look at you lover’s tongue darting in and out of her mouth like a comma,
look at the exclamation points in your parent’s glistening eyes
as they retreat from your strange life,
their footsteps punctuated with millions of alien hip-hop rhythms
as your bones creak with urgent growing on a dance club floor
always completely alone
always completely surrounded.
now the joys and the horrors will line up like drunks at infinite barstools,
like heads in a barber’s mirror,
like rows of convenience store customers
who are patient only because they are so tired.
in this placid fog that settles on vacant parking lots
where hands clasp together like mating reptiles
in the place where time stutters before the next dawn
and the noise of the rushing air
is like an acoustic guitar falling over and gasping from its belly
we can hear too many frigid, painted fingers
pressing too many incomprehensible buttons,
and our kisses will have to press through the corners of the brain
just to shut out the hollow sounds of unfamiliar commerce.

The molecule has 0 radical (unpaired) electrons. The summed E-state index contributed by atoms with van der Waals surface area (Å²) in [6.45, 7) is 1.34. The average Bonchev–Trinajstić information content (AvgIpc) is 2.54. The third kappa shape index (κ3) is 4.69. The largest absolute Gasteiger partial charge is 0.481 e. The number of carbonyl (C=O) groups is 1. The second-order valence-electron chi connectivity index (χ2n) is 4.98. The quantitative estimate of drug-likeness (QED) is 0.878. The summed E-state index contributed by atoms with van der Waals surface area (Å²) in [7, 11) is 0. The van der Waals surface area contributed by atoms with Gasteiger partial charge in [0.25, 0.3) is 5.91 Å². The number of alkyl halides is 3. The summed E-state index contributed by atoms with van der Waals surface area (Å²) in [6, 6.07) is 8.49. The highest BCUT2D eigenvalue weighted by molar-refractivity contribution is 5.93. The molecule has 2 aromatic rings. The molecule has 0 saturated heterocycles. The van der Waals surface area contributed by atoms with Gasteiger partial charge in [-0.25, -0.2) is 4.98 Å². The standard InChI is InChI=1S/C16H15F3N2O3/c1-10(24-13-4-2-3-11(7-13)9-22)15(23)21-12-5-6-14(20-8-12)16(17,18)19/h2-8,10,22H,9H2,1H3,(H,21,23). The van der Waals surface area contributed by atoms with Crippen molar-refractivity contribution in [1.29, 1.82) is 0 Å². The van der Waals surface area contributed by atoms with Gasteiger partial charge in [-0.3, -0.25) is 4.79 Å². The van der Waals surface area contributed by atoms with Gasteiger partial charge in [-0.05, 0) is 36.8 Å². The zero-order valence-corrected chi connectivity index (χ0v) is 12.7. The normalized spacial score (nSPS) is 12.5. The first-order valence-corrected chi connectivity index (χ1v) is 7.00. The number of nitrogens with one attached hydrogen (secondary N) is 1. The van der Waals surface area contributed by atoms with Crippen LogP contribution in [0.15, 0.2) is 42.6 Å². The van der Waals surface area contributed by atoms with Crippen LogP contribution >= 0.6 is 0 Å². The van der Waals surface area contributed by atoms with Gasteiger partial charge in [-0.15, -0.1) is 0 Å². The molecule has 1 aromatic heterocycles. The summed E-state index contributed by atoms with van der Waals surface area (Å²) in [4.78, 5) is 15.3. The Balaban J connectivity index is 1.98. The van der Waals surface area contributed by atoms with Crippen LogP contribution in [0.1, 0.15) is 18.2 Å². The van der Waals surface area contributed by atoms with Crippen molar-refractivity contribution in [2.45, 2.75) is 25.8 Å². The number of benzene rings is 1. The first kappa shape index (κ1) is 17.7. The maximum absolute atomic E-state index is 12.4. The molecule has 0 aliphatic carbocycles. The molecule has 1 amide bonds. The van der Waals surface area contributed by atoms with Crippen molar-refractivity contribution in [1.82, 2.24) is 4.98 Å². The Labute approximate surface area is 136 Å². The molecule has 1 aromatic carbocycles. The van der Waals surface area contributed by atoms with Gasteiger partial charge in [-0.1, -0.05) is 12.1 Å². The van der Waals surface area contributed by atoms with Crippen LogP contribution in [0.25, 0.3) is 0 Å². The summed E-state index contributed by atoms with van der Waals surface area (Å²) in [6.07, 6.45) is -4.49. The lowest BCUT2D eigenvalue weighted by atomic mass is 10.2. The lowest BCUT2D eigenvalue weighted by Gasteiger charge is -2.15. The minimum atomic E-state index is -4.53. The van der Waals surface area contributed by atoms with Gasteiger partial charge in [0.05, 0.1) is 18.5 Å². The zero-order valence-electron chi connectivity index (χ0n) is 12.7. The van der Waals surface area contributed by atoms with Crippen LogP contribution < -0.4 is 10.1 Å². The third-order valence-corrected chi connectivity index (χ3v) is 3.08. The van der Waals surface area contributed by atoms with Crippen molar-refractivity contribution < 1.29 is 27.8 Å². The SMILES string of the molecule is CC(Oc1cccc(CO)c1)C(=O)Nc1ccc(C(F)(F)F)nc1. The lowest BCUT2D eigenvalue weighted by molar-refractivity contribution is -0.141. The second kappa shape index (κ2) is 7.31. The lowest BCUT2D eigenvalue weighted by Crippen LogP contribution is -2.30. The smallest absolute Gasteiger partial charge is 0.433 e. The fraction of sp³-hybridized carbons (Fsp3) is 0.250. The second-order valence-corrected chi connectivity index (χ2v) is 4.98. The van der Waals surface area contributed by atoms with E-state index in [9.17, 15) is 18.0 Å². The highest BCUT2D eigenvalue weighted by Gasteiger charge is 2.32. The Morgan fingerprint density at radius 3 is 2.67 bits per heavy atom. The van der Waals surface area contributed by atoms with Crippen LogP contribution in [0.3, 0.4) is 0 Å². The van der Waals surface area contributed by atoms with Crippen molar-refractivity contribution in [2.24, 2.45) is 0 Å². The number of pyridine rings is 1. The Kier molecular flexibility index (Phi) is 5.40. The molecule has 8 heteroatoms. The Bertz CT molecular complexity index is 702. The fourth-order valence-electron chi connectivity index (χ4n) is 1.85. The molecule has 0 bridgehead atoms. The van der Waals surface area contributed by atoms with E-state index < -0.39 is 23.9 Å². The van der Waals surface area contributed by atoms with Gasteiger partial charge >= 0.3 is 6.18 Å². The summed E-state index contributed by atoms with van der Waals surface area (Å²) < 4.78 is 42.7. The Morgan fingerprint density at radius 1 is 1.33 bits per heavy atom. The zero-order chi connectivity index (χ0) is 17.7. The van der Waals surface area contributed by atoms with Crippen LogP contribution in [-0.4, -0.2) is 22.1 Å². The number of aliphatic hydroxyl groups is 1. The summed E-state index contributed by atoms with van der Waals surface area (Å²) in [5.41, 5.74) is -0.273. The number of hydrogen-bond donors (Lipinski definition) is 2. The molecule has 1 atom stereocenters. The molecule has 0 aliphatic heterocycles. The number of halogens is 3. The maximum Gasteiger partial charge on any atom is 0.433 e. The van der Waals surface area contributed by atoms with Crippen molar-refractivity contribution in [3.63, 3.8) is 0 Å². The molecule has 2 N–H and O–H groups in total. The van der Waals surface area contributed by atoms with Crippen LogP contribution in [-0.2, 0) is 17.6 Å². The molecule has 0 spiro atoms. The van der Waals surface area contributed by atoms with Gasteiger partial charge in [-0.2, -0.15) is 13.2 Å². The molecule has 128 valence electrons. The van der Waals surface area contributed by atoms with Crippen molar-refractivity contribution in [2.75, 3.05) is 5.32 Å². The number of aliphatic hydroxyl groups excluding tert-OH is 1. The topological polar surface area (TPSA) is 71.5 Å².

and I have no complaint
there is always a sacred madman standing
on shingles that slant disguised as digital ocean waves
playing a lonely saxophone for me
whose throat that only I can hear
starves every star for oxygen
as his eyelashes are knocked off by the ecstatic violence of the moon.
there is always an angel of death with his friendly neon hand on my shoulder
as I shake the scent of sex out of my denim pants,
waiting patiently to see myself climb through the numb arms
of a roadside pine tree like a de-evolving missing link,
to call to God to erase the strains of terrible pop music
from the pages of my classical symphony
that gathers in its notes like sudden ferns
at my doorway every morning
and dies in the afternoon,
cradling the notes
like a meteorite crater
filled with cigarette ashes.
I have no complaint
for the ex-girlfriends and paralyzed telemarketers that pound
the womb of my telephone
or the president that winks like an octopus
from the eye of channel zero.
I have no complaint
for the robotic newscaster
who tells me that the milky way is bent out of shape
or the or the elderly woman who groped my legs
at one in the morning in an empty bus stop.
if we are to live on scraps, let us gather them.
I have no complaint
there is always a young girl with eyes brighter than quarters
her hands, gentle and dangerous spiders,
crawling the keys of a dusty, frail piano
in the wide-open garage
of my memory.

Luke Buckham is a prolific contributor to Spread.